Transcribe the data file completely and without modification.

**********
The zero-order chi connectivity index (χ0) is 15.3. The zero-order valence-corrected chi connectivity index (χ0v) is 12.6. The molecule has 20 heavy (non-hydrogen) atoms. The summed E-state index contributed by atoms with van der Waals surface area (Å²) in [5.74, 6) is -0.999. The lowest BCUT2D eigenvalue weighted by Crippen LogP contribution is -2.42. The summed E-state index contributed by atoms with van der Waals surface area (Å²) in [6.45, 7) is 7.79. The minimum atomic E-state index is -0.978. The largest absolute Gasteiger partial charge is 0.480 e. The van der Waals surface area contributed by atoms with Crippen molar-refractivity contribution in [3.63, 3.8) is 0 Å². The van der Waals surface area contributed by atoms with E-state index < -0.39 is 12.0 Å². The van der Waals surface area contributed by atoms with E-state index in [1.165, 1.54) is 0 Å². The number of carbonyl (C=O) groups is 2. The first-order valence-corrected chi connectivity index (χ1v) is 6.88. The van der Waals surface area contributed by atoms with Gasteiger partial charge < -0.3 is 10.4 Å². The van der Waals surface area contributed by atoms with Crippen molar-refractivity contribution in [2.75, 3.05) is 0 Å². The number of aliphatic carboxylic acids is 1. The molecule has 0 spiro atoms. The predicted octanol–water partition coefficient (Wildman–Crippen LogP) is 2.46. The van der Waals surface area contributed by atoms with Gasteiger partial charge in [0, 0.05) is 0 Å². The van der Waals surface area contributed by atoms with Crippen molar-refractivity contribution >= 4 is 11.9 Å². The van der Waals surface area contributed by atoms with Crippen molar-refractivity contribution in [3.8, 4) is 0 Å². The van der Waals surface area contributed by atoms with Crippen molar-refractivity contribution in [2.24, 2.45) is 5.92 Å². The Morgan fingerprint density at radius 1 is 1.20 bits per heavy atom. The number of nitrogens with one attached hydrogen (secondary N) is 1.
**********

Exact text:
The zero-order chi connectivity index (χ0) is 15.3. The zero-order valence-corrected chi connectivity index (χ0v) is 12.6. The molecule has 20 heavy (non-hydrogen) atoms. The summed E-state index contributed by atoms with van der Waals surface area (Å²) in [5.74, 6) is -0.999. The lowest BCUT2D eigenvalue weighted by Crippen LogP contribution is -2.42. The summed E-state index contributed by atoms with van der Waals surface area (Å²) in [6.45, 7) is 7.79. The minimum atomic E-state index is -0.978. The largest absolute Gasteiger partial charge is 0.480 e. The van der Waals surface area contributed by atoms with Crippen molar-refractivity contribution in [3.63, 3.8) is 0 Å². The van der Waals surface area contributed by atoms with E-state index < -0.39 is 12.0 Å². The van der Waals surface area contributed by atoms with E-state index in [1.165, 1.54) is 0 Å². The number of carbonyl (C=O) groups is 2. The first-order valence-corrected chi connectivity index (χ1v) is 6.88. The van der Waals surface area contributed by atoms with Gasteiger partial charge < -0.3 is 10.4 Å². The van der Waals surface area contributed by atoms with Crippen molar-refractivity contribution in [2.75, 3.05) is 0 Å². The number of aliphatic carboxylic acids is 1. The molecule has 0 spiro atoms. The predicted octanol–water partition coefficient (Wildman–Crippen LogP) is 2.46. The van der Waals surface area contributed by atoms with Gasteiger partial charge in [0, 0.05) is 0 Å². The van der Waals surface area contributed by atoms with Crippen molar-refractivity contribution >= 4 is 11.9 Å². The van der Waals surface area contributed by atoms with Crippen molar-refractivity contribution in [3.8, 4) is 0 Å². The van der Waals surface area contributed by atoms with Crippen molar-refractivity contribution in [2.24, 2.45) is 5.92 Å². The Morgan fingerprint density at radius 1 is 1.20 bits per heavy atom. The number of nitrogens with one attached hydrogen (secondary N) is 1.